Education Minister reveals his blueprint at APPA National Conference - Education Matters Magazine
All Topics, Australian Primary Principal's Association, Australian Primary Principals Association, Latest News, Policy and Reform

Education Minister reveals his blueprint at APPA National Conference

Federal Minister for Education Mr Jason Clare addressed the 2023 APPA National Conference in Hobart to provide an update on plans to tackle workforce shortages, teacher training and a major reform agenda.

Federal Education Minister Mr Jason Clare has only been in the top job a little over a year, but isn’t shying away from the sector’s biggest challenges, if a recent address at the Australian Principals Association (APPA) National Conference is anything to go by. His plan to address workforce shortages and teacher training, through to the things that keep him up at night, were discussed in a live broadcast to delegates at Hobart’s Hotel Grand Chancellor in Tasmania.

The event, which took place 30 July to 2 August 2023, was also an opportunity for the sector to become familiar with new APPA President, Ms Angela Falkenberg, who most recently served as President of the South Australian Primary Principals Association. Taking over from Mr Malcom Elliott, she comes to the role with a wealth of education experience and is an advocate for resilience, optimism and self-care, describing herself as a “rational optimist”.

The conference included a strong line up of education leaders.

In his wide-ranging speech, presented via video link from Canberra where parliament was sitting on the day of the APPA National Conference, Clare tackled workforce pressures upfront. He reaffirmed the importance of teachers by pointing out that children don’t recall much from their childhood, but often remember “that special teacher”.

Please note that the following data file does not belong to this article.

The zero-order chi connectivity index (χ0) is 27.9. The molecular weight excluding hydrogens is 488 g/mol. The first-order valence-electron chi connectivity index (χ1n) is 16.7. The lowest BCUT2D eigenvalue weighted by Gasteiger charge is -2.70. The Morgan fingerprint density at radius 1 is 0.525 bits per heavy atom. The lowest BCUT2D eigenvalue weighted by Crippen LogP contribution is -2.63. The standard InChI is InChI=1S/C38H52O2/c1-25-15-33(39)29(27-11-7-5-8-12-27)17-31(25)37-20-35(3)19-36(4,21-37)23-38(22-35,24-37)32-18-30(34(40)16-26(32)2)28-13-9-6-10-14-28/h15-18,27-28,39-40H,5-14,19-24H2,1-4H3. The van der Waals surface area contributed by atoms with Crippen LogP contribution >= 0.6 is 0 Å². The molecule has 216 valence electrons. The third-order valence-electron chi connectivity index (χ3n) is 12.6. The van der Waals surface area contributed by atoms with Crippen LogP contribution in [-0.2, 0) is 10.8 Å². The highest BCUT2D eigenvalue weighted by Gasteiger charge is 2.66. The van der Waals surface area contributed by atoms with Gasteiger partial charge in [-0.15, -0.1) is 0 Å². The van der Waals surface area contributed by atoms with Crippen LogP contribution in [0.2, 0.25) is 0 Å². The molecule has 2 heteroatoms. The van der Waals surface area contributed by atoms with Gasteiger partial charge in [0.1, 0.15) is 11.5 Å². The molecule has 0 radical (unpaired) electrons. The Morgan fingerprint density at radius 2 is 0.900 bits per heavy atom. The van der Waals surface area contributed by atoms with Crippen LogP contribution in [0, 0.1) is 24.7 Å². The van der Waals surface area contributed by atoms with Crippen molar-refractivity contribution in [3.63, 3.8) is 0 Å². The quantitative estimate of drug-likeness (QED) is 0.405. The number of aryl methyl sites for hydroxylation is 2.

“That says something doesn’t it? About 20 years ago New York City ran a recruitment campaign. They wanted more people to become a teacher. The message was really simple: ‘You remember your first-grade teacher’s name. Who will remember yours?’. Simple and powerful. Powerful because it’s true,” he said.

With this in mind, he said the profession can expect to see a new campaign later in 2023 that has been designed by teachers and will tell the story of educators in every state and territory, and the students whose lives they changed.

“It’s not the solution to the teacher shortage crisis but it’s important to remind us as a country about how important you are and hopefully encourage a few people thinking of being a lawyer or a banker to dream bigger and better.”

Clare also provided an update on the rollout of the National Teacher Workforce Action Plan that includes $40,000 scholarships to attract people to the profession.

“One of the things that principals told me last year when we were going through the draft plan was that these scholarships were bonded,” he said. “There was a quid pro quo. You got the money, but you had to make a commitment too. A commitment to teach for a number of years and that will happen here too.”

According to Clare, a major part of the plan is improving teacher training at university, so that it adequately prepared teachers for the real-life classroom. If implemented well, he hopes the measures will help turn the tide against current figures showing only 50 percent of those who start a teaching degree finish it, while 20 percent of those that finish end up leaving the profession in the first three years.